Yesterday, at the GTISC summit on emerging security threats, the panelists reminded us of just how bad it is out there. Will my customers be vished? Will the botnets infect my network? Will some nation-state/criminal entity – ripe with script gurus – eat my lunch? These kinds of threats continue to grow in number, sophistication, and impact.
The one thing that I didn’t hear was a lot of talk about great successes in process-level security. This was especially worrying since we were told that application-level attacks are rising. Vishing is a good example. To a vished customer, the criminal’s process can feel just like your business process. For all the customer knows, he was using your processes and giving you his trusted information over the phone – his trusted phone. No one can hack that, right?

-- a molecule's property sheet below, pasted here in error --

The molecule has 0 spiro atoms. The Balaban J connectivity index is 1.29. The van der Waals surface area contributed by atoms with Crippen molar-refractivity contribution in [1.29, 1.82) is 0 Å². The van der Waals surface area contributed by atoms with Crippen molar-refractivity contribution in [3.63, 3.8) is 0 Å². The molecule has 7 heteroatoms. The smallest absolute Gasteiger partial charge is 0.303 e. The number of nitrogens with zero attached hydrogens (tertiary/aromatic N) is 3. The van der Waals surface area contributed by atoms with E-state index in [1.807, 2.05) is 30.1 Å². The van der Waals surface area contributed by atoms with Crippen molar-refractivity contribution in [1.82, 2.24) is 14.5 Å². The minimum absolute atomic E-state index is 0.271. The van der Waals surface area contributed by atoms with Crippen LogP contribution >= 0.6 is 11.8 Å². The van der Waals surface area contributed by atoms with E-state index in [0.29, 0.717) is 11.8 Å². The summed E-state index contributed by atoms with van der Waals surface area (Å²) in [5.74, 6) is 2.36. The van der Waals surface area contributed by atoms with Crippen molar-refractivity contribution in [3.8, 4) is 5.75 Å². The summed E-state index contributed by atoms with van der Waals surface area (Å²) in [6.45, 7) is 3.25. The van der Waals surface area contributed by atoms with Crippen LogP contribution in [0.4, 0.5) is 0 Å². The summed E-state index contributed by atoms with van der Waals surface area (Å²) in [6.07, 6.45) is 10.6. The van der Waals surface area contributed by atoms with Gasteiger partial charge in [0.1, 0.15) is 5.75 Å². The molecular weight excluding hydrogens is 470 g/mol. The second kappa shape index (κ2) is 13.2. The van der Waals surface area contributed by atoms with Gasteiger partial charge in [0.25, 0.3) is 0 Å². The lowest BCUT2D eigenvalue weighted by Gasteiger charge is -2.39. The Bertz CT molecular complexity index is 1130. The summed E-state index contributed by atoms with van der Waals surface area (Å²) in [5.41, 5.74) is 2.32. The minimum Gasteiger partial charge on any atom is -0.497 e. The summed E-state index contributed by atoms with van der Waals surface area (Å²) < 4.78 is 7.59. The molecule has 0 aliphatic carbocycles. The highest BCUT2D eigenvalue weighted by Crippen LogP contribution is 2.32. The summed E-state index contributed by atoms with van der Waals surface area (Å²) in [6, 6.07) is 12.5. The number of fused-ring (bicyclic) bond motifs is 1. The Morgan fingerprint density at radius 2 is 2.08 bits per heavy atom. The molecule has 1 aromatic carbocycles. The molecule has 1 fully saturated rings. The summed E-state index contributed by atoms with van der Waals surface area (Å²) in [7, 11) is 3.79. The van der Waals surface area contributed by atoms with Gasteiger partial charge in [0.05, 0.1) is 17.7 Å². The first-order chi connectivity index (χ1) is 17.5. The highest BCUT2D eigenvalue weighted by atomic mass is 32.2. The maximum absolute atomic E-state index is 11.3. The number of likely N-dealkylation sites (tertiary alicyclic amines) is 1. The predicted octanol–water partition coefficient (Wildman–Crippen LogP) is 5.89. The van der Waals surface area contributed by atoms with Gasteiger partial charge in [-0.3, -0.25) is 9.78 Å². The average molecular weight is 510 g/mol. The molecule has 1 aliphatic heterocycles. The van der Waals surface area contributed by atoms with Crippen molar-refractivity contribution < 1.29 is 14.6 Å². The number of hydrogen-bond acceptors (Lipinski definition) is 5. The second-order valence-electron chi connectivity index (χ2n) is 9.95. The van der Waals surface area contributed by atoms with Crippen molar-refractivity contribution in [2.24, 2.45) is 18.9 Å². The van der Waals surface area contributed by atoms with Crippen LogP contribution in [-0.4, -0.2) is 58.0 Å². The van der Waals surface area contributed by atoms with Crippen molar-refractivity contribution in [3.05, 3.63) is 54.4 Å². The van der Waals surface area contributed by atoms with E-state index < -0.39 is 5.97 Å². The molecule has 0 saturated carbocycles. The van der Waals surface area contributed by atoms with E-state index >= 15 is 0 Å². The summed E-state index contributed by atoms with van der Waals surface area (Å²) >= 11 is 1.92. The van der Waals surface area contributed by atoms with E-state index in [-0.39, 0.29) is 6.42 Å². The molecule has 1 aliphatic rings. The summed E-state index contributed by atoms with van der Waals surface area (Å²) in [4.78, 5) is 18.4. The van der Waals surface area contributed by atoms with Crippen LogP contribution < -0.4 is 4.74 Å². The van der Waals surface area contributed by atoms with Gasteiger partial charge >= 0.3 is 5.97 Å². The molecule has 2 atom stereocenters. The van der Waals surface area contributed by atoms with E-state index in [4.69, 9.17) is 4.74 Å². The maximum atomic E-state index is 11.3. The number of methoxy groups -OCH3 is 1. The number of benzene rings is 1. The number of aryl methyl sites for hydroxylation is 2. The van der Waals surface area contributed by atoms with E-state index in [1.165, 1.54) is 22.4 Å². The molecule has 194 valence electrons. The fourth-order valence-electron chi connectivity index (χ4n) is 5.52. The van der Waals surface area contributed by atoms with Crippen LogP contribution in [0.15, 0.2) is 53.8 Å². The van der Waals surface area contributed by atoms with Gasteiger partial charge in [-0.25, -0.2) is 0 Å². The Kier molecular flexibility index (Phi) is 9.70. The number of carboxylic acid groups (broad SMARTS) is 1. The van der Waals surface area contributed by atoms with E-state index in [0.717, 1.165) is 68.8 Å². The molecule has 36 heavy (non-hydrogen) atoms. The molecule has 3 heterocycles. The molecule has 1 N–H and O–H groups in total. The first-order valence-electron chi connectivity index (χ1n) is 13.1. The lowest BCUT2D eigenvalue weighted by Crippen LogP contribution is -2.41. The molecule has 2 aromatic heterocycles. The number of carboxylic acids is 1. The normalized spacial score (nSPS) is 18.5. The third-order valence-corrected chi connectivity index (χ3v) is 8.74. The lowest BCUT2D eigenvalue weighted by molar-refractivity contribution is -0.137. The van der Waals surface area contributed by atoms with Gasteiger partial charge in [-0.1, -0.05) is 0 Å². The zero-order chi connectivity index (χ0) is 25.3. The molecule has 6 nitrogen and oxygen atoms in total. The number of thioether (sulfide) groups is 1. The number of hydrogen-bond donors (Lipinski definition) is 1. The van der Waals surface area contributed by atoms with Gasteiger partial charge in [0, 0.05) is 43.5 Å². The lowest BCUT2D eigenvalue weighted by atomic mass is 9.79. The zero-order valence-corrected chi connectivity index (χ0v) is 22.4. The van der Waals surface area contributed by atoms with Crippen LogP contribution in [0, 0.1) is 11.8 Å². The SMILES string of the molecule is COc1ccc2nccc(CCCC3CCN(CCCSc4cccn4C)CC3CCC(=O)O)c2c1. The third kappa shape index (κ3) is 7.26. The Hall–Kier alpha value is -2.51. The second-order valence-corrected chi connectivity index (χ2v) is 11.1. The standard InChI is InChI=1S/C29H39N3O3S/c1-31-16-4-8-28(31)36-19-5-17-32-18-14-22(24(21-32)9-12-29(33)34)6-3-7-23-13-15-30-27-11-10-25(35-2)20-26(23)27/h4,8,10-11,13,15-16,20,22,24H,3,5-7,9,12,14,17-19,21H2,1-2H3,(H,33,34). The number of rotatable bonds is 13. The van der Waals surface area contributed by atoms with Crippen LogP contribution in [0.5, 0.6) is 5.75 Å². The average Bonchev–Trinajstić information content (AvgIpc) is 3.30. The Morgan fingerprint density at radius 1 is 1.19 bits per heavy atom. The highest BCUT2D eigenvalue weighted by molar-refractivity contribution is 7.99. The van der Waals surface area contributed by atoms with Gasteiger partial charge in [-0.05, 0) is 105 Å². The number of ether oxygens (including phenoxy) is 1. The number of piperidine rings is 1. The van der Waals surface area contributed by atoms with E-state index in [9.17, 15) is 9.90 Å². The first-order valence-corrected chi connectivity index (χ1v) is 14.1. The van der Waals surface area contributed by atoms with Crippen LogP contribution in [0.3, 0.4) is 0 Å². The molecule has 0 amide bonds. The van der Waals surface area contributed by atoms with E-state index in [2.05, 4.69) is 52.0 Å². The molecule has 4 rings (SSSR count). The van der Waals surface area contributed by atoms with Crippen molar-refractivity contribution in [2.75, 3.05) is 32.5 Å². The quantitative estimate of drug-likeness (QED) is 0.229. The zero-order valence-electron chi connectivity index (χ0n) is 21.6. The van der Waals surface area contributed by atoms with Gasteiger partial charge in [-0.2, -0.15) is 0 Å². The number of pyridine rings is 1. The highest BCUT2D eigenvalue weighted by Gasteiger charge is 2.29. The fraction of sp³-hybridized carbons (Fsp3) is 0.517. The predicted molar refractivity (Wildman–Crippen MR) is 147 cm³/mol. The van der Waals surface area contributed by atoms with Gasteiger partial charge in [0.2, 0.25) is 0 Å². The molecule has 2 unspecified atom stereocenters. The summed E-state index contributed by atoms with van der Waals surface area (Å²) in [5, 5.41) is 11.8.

A few years ago, I co-keynoted a user conference with Kevin Mitnick. I was a little uneasy at first, Kevin being such a well-known, former black hat. But, if he had no problems co-keynoting with a well-known Methodist, who was I to complain. Kevin gave a roaring talk and demonstration with a strong focus on social engineering. Social engineering came up a lot yesterday too. Is social engineering the most obvious security threat that is most routinely overlooked by your business process analysis and design efforts? I’m just speculating, but I’ll bet your processes – and, critically, your process participants – are exposed as sitting ducks, waiting to be blown out of the water. Or do you know something that a panel of security experts didn’t? I know who I’m betting on.